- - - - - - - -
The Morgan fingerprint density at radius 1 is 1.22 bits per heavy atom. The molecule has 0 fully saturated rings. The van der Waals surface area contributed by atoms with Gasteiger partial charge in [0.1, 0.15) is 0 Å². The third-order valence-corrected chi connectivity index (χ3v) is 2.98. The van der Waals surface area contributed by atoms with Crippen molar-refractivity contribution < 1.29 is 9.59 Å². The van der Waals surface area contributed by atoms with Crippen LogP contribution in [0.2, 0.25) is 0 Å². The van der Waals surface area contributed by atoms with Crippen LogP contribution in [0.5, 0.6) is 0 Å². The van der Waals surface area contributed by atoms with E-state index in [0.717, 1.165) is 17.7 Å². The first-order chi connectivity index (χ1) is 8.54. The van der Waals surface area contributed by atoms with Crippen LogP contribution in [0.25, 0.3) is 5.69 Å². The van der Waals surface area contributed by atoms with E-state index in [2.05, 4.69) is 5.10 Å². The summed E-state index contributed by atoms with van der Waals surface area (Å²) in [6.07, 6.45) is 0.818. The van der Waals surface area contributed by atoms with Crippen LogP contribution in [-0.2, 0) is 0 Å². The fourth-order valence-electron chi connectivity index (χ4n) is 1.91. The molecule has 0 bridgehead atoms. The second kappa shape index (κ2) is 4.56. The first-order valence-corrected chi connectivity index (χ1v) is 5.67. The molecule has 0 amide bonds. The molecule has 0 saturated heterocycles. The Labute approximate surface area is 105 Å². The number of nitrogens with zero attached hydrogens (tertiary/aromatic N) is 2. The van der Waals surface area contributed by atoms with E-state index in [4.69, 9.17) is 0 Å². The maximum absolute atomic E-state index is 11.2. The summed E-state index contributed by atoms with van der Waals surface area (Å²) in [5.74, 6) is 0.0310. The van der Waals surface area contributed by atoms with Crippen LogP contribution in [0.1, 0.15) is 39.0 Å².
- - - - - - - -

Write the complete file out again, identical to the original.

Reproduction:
The Morgan fingerprint density at radius 1 is 1.22 bits per heavy atom. The molecule has 0 fully saturated rings. The van der Waals surface area contributed by atoms with Gasteiger partial charge in [0.1, 0.15) is 0 Å². The third-order valence-corrected chi connectivity index (χ3v) is 2.98. The van der Waals surface area contributed by atoms with Crippen molar-refractivity contribution < 1.29 is 9.59 Å². The van der Waals surface area contributed by atoms with Crippen LogP contribution in [0.2, 0.25) is 0 Å². The van der Waals surface area contributed by atoms with Crippen LogP contribution in [0.5, 0.6) is 0 Å². The van der Waals surface area contributed by atoms with E-state index in [0.717, 1.165) is 17.7 Å². The first-order chi connectivity index (χ1) is 8.54. The van der Waals surface area contributed by atoms with Crippen LogP contribution in [0.25, 0.3) is 5.69 Å². The van der Waals surface area contributed by atoms with E-state index in [2.05, 4.69) is 5.10 Å². The summed E-state index contributed by atoms with van der Waals surface area (Å²) in [6.07, 6.45) is 0.818. The van der Waals surface area contributed by atoms with Crippen LogP contribution in [-0.2, 0) is 0 Å². The fourth-order valence-electron chi connectivity index (χ4n) is 1.91. The molecule has 0 bridgehead atoms. The second kappa shape index (κ2) is 4.56. The first-order valence-corrected chi connectivity index (χ1v) is 5.67. The molecule has 0 amide bonds. The molecule has 0 saturated heterocycles. The Labute approximate surface area is 105 Å². The number of nitrogens with zero attached hydrogens (tertiary/aromatic N) is 2. The van der Waals surface area contributed by atoms with E-state index in [4.69, 9.17) is 0 Å². The maximum absolute atomic E-state index is 11.2. The summed E-state index contributed by atoms with van der Waals surface area (Å²) in [5.74, 6) is 0.0310. The van der Waals surface area contributed by atoms with Crippen LogP contribution in [0.1, 0.15) is 39.0 Å².